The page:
For a variety of reasons that I had instantly forgotten when looking at a smiling Miru, I had decided to travel. Looking for new clients, exploring new countries, visiting friends, making use of stopovers on a journey to Europe – all are equally valid and ridiculous reasons to miss the baby for a few weeks.
But, as some kind of artificial wisdom has it, you can apply missing in small doses in order to strengthen a bond. Perhaps it’s valuable to know what we are missing, by having missed it for a very short period. I played with Miru perhaps five times a day, holding her, hugging her, moving her up, down, left and right, turning her upside down, dragging, turning, flying, twisting, tilting, caressing, kissing, peek-a-booing, standing, burping, belching, changing, washing, dressing, patting, tickling, feeding, rolling her. Now, while traveling, I do that much more often. I look at the pictures we took of her, and look at them closely, something I wouldn’t feel the urge to hadn’t I taken this trip. I wonder more about how she might feel and if she’s already a little character, than when I was next to her nearly 24 hours a day – and only needed to look at her satisfied face to reconfirm that she is still really just an infant.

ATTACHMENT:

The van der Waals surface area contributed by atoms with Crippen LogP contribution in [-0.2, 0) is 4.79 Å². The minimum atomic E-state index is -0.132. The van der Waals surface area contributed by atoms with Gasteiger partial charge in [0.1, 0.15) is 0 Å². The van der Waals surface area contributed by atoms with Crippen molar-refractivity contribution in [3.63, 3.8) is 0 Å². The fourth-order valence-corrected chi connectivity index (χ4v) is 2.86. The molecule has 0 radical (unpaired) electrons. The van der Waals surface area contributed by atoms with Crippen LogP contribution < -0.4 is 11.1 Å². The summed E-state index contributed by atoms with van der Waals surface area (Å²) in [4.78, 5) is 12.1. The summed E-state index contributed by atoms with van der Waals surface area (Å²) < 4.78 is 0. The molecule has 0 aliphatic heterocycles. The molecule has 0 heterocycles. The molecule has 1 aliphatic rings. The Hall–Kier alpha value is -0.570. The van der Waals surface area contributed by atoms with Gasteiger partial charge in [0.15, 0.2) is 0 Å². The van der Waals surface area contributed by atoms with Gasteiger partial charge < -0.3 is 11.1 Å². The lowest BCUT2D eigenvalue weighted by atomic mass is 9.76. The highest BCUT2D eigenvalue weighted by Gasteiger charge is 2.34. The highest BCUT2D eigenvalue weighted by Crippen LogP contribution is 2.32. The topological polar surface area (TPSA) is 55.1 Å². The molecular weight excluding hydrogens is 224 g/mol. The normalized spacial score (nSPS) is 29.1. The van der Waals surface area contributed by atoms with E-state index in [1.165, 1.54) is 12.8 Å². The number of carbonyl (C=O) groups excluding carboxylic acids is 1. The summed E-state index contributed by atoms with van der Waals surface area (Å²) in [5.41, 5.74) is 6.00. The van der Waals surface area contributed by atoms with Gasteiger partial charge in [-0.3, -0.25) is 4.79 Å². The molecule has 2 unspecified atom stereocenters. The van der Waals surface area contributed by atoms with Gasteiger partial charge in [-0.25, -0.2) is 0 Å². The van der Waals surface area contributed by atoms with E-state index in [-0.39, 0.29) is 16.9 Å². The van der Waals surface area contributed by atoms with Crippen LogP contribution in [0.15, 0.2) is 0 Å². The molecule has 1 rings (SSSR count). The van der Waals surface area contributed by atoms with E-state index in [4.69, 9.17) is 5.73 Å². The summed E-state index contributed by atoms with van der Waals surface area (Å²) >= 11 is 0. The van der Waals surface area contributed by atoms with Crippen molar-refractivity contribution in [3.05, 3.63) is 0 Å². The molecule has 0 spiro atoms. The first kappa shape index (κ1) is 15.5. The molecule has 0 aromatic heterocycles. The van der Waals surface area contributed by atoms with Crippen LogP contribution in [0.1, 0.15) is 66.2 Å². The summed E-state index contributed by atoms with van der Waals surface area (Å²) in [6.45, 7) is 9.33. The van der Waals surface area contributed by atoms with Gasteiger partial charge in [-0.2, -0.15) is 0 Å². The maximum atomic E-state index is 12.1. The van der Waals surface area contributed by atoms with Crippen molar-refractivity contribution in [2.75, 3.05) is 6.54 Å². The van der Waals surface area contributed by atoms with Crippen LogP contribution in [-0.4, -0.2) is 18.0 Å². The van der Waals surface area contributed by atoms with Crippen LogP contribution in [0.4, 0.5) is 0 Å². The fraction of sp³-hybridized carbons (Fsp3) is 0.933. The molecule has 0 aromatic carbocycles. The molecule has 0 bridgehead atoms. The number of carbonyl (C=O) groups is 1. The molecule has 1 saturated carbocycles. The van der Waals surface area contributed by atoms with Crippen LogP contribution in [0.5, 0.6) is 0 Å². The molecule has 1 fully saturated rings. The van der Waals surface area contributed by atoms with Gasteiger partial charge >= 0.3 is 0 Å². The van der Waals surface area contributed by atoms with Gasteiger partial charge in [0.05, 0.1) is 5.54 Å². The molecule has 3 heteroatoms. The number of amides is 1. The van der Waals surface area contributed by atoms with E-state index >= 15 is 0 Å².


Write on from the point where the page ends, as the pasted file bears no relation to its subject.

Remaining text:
I don’t know if it’s good to go miss your baby. I can live with it – and derive meaning from it in a way that might strike some people as twisted – as long as the baby can’t talk. Like a good friend of mine, when I’d hear my toddler’s voice inquiring “appa..daddy?” on the other end of a telephone line, I’d have to reunite instantly.